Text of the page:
ST. LOUIS COUNTY, MO (KTVI) – Bungled preparations for Tuesday's municipal elections in St. Louis County left some voters in line without ballots to cast. At least 50 polling places experienced a shortage of paper ballots. St. Louis County director of elections Eric Fay acknowledged mistakes were made and said he was willing to take responsibility. He said state law requires the county to supply enough ballots to equal 133% of the voter turnout at each precinct in the most similar previous election.
The county's electronic machines were not available because of the short turnaround time following the Missouri presidential primary in early March. That left election judges with no option but to tell voters they could go to the St. Louis County Election Board office in Maplewood to vote or to return later in the day.
At Wyland School in Overland it took four hours before the correct ballots were brought to the polling place.
Efforts by the Election Board, the Campaign for Clean Water and a candidate on the ballot to convince a judge to keep certain polling places open until 9 pm Tuesday night failed. Lawyers appealed to the Missouri Appellate Court. By 7 pm that effort appeared to have failed. But shortly after 7 pm, the Appellate court ordered 63 precincts to remain open until 9 pm. It was not clear if that could be accomplished in each case.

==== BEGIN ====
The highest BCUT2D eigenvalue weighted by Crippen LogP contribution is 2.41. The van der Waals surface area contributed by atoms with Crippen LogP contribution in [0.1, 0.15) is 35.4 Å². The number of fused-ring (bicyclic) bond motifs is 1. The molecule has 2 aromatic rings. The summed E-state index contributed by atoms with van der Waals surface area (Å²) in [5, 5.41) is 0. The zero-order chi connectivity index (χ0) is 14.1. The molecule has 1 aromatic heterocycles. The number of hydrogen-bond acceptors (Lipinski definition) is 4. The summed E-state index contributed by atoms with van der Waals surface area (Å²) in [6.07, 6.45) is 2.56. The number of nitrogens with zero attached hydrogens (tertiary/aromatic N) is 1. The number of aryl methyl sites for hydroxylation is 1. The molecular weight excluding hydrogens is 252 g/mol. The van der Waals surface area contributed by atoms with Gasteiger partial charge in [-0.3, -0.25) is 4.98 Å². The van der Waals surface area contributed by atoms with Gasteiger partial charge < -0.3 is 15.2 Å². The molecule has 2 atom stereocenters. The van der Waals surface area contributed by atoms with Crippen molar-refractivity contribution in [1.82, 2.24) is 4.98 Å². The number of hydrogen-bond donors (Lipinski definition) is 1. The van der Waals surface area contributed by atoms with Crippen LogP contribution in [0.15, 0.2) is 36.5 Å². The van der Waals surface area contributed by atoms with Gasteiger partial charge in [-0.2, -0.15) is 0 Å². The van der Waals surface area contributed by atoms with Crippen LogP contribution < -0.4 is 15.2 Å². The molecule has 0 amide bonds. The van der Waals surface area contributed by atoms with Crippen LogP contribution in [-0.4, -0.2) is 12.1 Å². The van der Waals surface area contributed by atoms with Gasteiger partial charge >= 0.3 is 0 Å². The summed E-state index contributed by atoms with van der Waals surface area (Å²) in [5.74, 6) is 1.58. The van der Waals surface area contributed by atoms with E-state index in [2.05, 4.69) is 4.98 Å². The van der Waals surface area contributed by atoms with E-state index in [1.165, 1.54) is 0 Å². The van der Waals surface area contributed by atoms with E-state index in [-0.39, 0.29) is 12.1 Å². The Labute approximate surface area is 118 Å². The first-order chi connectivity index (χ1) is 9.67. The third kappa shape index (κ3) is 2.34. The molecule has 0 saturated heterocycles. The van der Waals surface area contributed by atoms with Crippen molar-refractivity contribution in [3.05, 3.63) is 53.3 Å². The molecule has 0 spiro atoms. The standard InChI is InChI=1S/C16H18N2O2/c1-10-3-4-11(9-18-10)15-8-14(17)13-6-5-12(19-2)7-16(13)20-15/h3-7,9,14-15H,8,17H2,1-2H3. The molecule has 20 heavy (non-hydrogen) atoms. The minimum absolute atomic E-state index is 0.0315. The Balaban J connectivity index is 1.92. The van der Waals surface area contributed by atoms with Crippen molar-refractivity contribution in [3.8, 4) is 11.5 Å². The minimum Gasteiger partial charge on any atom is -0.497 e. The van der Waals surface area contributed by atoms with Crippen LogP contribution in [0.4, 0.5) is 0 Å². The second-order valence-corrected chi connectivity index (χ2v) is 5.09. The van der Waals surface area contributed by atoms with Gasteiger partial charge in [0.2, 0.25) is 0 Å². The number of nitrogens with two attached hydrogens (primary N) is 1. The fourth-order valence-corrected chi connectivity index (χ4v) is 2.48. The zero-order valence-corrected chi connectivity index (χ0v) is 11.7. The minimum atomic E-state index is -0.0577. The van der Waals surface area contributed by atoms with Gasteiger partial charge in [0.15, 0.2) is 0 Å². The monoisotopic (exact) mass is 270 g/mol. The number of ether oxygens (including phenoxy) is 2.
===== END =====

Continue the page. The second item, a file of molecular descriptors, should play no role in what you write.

The closeness of some municipal races may prompt future lawsuits over the equity issue. It is not clear yet what caused the miscount of needed ballots. However; both Fay and Missouri Secretary of State Jason Kander are promising full investigations.
My office is launching an immediate review into St. Louis County elections. The fact that they ran out of ballots today is unacceptable.
— Jason Kander (@JasonKander) April 5, 2016
Statement from Gov. Nixon:
"Ensuring elections are run freely, fairly and effectively is one of government's most important and fundamental responsibilities. What is occurring in St. Louis County is inexcusable. The St. Louis County Board of Elections, and particularly its two directors, must rectify these mistakes, explain how they occurred, and be held accountable for this unacceptable failure."